ROV NEWS: Saab Seaeye Falcon helps keep Thailand's dams safe
Posted on 20.11.2007 - 12:00 UTC in ROV NEWS by Rons_ROV_Links
Thailand's 14 dams are kept safe and free flowing with the help of a compact remotely operated underwater vehicle (ROV). The Saab Seaeye Falcon ROV recently delivered to the Electricity Generating Authority of Thailand checks for leakage, debris obstruction and supports diver operations and safety.
Chief of Dam Safety, Mr Veerachai Chaisrakeow, says that, in addition to helping with dam security and operation through improved inspection capability, greater diver safety is a major benefit coming from the introduction of the Seaeye Falcon. He cites a number of operational conditions more suited to the free-swimming ROV than a diver. One is checking for debris at the inlet pipes feeding the generators whilst they are still running. This hazardous task for a diver is now undertaken by the Seaeye Falcon which although compact, has the power to hold steady in the strong flow whilst observing the status at the inlet and sending back information to the surface. Another hazardous operation says Mr Chaisrakeow is when a diver had to enter the penstock pipe that feeds the generators through a manhole to check for sediment. Now they simply lower down the Seaeye Falcon.
Checking the overall structure for leakage and other signs of deterioration, normally carried out by a diver, has limitations on time and depth. These tasks are now undertaken by the Seaeye Falcon which can work tirelessly and to depths of 300 metres. Saab Seaeye's deep-rated version of the Falcon can reach 1000 meters and is often used for deep tunnel inspection.
For maintenance and inspection, an additional advantage is for the ROV to accompany the divers, says Veerachai Chaisrakeow. Not only does this offer additional safety for the divers, but the engineers ashore who are unable to dive, can observe the structural issues, such as leakage, via the ROV's observation camera, and instruct the divers as they work.
The Seaeye Falcon has been adopted by the hydroelectric and dam industry after its worldwide success in the rigorous offshore oil and gas industry and national defence forces. Its use in deep tunnel inspection has included entering a pipe running 600 metres down a mountain at a hydroelectric scheme. The concept had been proven in Saudi Arabia where the standard 300 metre Falcon had been sent down tunnels for inspection and mapping work after being fitted with inertial navigation, a Doppler velocity log, profiling sonar and a fibre optic data transmission system.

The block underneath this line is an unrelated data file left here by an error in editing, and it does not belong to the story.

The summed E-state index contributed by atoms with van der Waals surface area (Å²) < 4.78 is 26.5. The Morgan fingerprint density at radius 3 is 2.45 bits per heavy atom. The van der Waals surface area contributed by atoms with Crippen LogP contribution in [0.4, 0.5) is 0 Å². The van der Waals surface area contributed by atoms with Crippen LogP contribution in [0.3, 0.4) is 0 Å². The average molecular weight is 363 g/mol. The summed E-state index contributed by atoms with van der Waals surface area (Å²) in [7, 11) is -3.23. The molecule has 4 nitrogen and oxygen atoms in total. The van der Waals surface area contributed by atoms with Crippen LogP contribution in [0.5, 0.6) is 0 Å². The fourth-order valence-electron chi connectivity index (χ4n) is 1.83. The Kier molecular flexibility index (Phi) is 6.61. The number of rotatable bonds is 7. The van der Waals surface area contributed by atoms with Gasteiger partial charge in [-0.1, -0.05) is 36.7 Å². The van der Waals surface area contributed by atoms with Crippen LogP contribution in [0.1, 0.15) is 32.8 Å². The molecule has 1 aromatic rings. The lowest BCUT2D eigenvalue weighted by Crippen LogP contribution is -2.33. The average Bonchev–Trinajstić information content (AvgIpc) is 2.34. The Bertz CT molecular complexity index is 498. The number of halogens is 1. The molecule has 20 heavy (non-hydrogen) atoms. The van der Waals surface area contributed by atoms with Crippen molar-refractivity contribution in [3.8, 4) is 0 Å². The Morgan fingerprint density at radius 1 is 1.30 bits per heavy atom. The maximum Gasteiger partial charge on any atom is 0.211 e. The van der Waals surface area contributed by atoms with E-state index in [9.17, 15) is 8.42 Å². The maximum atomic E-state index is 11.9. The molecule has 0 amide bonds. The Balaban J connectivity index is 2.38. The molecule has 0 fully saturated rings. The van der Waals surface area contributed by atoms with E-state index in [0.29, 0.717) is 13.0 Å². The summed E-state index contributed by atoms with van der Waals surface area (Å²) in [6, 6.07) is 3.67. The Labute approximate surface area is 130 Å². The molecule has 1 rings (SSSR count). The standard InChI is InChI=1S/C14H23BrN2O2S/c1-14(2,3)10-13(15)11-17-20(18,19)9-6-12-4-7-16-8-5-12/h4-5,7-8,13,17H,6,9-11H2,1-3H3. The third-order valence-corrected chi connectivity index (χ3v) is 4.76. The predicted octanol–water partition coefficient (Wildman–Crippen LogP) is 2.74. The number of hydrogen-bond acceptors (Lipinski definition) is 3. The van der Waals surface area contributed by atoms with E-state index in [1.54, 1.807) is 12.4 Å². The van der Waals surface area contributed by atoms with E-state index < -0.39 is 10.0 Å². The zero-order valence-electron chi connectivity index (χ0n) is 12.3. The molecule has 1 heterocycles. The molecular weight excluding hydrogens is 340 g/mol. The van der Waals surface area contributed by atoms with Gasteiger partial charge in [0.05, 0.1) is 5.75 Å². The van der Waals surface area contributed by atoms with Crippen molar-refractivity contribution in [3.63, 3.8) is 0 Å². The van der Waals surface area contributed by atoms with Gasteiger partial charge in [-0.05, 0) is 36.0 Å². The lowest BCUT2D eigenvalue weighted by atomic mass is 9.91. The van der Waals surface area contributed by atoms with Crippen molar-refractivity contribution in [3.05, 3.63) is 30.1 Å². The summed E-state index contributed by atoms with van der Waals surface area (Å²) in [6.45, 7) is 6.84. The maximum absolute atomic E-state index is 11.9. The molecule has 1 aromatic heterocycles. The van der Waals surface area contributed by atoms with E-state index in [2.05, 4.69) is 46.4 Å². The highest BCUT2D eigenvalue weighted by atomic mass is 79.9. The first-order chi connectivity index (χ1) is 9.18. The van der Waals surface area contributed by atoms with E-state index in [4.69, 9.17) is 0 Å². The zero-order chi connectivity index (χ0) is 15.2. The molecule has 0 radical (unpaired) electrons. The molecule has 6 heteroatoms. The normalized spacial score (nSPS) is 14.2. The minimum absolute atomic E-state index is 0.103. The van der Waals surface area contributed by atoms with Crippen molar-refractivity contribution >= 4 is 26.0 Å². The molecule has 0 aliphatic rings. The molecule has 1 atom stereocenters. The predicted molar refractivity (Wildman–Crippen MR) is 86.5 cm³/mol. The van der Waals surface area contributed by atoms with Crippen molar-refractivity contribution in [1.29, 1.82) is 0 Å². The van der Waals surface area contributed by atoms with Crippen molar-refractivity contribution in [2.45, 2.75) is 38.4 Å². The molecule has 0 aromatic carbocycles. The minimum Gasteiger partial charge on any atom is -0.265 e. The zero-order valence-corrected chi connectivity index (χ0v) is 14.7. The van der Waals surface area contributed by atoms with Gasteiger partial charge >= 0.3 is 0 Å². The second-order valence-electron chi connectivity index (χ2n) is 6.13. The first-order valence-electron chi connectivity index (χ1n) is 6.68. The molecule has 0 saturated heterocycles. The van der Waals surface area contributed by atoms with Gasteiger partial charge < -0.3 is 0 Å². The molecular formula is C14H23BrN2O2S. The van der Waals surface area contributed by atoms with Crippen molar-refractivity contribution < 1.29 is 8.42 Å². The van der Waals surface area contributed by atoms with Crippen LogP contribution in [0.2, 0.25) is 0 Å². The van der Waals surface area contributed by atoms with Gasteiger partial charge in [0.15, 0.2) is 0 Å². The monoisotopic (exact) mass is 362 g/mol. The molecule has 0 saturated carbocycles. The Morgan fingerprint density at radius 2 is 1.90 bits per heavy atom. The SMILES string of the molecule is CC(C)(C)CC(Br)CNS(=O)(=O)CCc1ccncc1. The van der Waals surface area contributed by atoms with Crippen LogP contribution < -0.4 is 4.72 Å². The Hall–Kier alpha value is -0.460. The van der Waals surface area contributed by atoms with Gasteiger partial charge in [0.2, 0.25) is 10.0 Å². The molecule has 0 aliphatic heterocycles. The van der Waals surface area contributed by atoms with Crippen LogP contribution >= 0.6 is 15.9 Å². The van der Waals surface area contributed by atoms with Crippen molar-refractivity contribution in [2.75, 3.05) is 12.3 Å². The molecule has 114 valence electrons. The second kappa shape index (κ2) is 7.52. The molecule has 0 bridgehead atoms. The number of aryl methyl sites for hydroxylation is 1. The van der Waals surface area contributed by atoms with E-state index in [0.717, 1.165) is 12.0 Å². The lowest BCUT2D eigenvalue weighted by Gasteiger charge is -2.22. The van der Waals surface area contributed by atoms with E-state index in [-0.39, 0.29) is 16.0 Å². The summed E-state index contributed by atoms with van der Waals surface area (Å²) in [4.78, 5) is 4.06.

World-leading in its class, orders for the Seaeye Falcon now exceed 120. Its success has come from being compact, mobile and easy to handle, yet extremely powerful. Also appealing is its operational flexibility which comes through the ease by which standard accessories such as cameras, sonars and manipulators can be readily fitted, and additional custom tooling simply added by bolting on an under-slung module.
This ease of customisation is made possible with a distributed intelligence control system that allows up to 128 devices to be connected together on a single RS 485 serial network. This senses whatever systems are fitted to the ROV - much like a USB port. It also eliminates the need for interface cards, making fault diagnostics easier and the vehicle lighter by removing the need for a large electronics pod.
For finger-tip manoeuvrability in strong currents, the Seaeye Falcon has five powerful independent magnetically coupled brushless DC thrusters, each with velocity feedback for precise and rapid thrust control.
The core Seaeye Falcon comes complete with lights, camera and video options as standard including solid-state gyro, compass, depth sensor and a 450 metre umbilical. The deep rated 1000 metre version has built in fibre optics for high volume data transmission over its long umbilical, and the ability to use broadcast quality video cameras. It also has tilting variable intensity lights linked to its camera tilt mechanism for superior illumination when filming above or below the vehicle.
Formed in 1987, Fareham, UK-based Saab Seaeye is the UKs largest manufacturer of electrically operated ROVs. Recently it was acquired by Saab Underwater Systems, a world leader in underwater systems, with special emphasis on littoral, shallow and difficult underwater environments. The company focuses on sensor systems, precision engagement systems, remotely operated and autonomous underwater vehicles.
Saab serves the global market with world-leading products, services and solutions ranging from defence to civil security. Saab has operations and employees on all continents and constantly develops, adopts and improves new technology to meet customers' changing needs.